After reading the recipe below if you want to learn more about NIOSA and score some of the festival’s recipes, click this link and enjoy!

Quiche Lorraine Ingredients

i. ingredients

9 inch | pie crust
¼ pound | bacon or ham (or both)
1 ½ cup | gruyere or aged cheddar, grated (I used gruyere)
| cage free eggs
1 cup | cream, half and half or undiluted evaporated milk
½ teaspoon | salt
dash | white pepper
dash | nutmeg, grated
1 teaspoon | dried onion
dash | cayenne pepper

ii. what to do

0. Preheat your oven to 400°F. That was easy, right?

1. Line a 9-inch pie pan or fluted quiche pan with pie crust. If you choose, blind bake the doughy crust (per above) and set aside.

2. Cook until crisp the bacon – and or – lightly brown the ham. Set the dynamic duo aside to cool off a bit.A Quiche Lorraine Recipe From Betty's Cook Nook

3. Place your grated cheese (yum, cheese!) in the bottom of your pastry-lined pie pan. Over that, sprinkle your meats.

4. In a medium-sized bowl beat the eggs. Add the cream and the four seasonings and beat a little longer until everything is well-mingled. Pour this egg mixture over the cheese-meat medley.A Quiche Lorraine Recipe From Betty's Cook Nook

5. Bake for about 30 minutes or until crust is golden and custard is set. Remove from oven and cool a bit to lukewarm and serve.

Yield: About 8 servings. Enjoy!

~ Patrick

Betty’s Son
Founder and “Nostalgic Food Blogger” of Betty’s Cook Nook

 

A Quiche Lorraine Recipe From Betty's Cook Nook

A Quiche Lorraine Recipe From Betty's Cook Nook

A scan of Mom’s recipe for Quiche Lorraine. Click to read the interesting story!

Watch this interesting video series about HemisFair 1968! I learned much about my hometown city!


cheese straws

A Cheese Straws Recipe From Betty's Cook NookCheese? Yes, Please!

Candy cigarettes aside, the first straw-like food object I can remember from my childhood are Pixy Stix.

The brightly colored straws have origins to the 1940s and were filled with a sweet n’ sour powdery candy that jettisoned my energy levels into outer orbit! #OffDaCharts! If I cough-choked while inhaling the sugary straws, I knew I was having a good time.

A Vintage Pixy Stix Print AdFlash forward quite a few years: These cheese straws are a savory treat that were surprisingly delicious to me – they have a nice buttery-cheesy taste and a few seconds later I enjoyed the warm – not spicy – flavor dismount, compliments of the cayenne pepper.

Younger foodies will enjoy helping you make these straws – they’re perfect for your game day lineup or any day you’d like an extra-special pick-me-up beyond the usual potato or tortilla chips.

foodie tips

  Per the recipe card below… “Cookie press?” “Star plate?” Yeah, this is why this recipe wasn’t one of the early chosen ones I’ve made here at Betty’s Cook Nook – I had no clue what these items were! After some online research I realized a cookie press is a quite popular semi-automatic weapon for cooks! I ran to my nearest store and scored this new kitchen gadget which is a foodie essential for making these cheese straws.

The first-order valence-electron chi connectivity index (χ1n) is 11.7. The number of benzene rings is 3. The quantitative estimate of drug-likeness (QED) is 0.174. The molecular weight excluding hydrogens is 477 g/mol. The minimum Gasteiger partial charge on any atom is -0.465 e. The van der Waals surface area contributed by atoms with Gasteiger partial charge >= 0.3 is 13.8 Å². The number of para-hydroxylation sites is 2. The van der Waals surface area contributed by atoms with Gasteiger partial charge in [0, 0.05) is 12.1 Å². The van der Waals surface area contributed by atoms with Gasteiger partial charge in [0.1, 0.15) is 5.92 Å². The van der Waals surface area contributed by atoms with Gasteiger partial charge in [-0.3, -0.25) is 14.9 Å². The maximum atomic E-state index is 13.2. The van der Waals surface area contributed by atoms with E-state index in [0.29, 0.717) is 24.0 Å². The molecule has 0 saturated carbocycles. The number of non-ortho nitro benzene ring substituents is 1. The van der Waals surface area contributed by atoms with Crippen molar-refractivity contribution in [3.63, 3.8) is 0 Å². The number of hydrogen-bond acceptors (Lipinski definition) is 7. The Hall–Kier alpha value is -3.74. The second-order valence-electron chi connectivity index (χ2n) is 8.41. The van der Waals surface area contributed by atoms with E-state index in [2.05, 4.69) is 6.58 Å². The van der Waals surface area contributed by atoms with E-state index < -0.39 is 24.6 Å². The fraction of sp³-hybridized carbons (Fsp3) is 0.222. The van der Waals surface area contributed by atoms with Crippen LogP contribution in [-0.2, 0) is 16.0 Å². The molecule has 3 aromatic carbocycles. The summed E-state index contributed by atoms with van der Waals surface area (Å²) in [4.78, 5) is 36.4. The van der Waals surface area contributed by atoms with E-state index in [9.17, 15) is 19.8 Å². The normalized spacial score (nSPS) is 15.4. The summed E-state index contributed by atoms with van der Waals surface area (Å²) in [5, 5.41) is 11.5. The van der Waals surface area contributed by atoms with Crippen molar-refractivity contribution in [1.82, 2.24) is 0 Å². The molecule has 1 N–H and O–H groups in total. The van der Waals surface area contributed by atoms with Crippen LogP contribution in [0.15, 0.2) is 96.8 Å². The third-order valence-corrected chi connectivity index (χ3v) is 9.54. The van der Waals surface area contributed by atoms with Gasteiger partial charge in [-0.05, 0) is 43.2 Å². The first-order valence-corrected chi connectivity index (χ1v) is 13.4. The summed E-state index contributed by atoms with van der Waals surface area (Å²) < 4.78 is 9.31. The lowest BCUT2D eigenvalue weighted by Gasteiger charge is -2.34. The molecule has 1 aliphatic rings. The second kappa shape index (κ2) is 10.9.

Driving home I remembered that Mom had a cookie press, too! It was an all-metal version and it had lots of extra parts that were kept by its side. Funny how certain things can conjure up *almost* forgotten memories!

  These straws are delicate so handle with TLC. No worries – even if they break they still taste the same: AWESOME!

i. ingredients

1 teaspoon | red pepper (a.k.a. cayenne pepper)
1 cup | sifted flour
½ teaspoon | baking powder
1 cup | cheddar cheese, grated
½ cup | butter (go big with unsalted Falfurrias Brand)
3 tablespoons | cold water
special kitchen utensil | a cookie press (see tip above)

ii. what to do

0. Preheat oven to 375°F.

1. Sift together the red pepper, flour, and baking powder.

2. Cut in the cheese, butter and then add the water. Mix well.

3. Insert the cheesy dough into your cookie press and squeeze it into your desired length, then cut to free it from your foodie gun. Note: If you find that the dough is too thick to easily come out of the press you can remove it, add a little bit more water and reload.

4. Bake on a greased cookie sheet for 8-10 minutes. Remove from oven and let cool.

Yield: About 2 dozen straws

~ Patrick

Betty’s Son
Founder and “Nostalgic Food Blogger” of Betty’s Cook Nook

 

A Cheese Straws Recipe From Betty's Cook Nook

A Cheese Straws Recipe From Betty's Cook Nook

cheese-straws-recipe

Here’s A Scan Of Mom’s Original Cheese Straws Recipe.
I’m not certain who penned this recipe, but the handwriting looks like that of Betty’s Sister, “Delores.” :)


broccoli mushroom dip

betty's broccoli mushroom dip

When boasting I was making this dish to one of my coworkers, I was promptly scolded because she could not believe that I would make a dish with canned mushrooms, instead of fresh.

Well, fresh or not, this recipe is H-O-T!

Enjoy it on game day or any day you want a little taste of 70s cooking.

Here’s to you, mom!

i. ingredients

1 – 10-oz. package | frozen chopped broccoli
1 – 6-oz. roll | garlic cheese*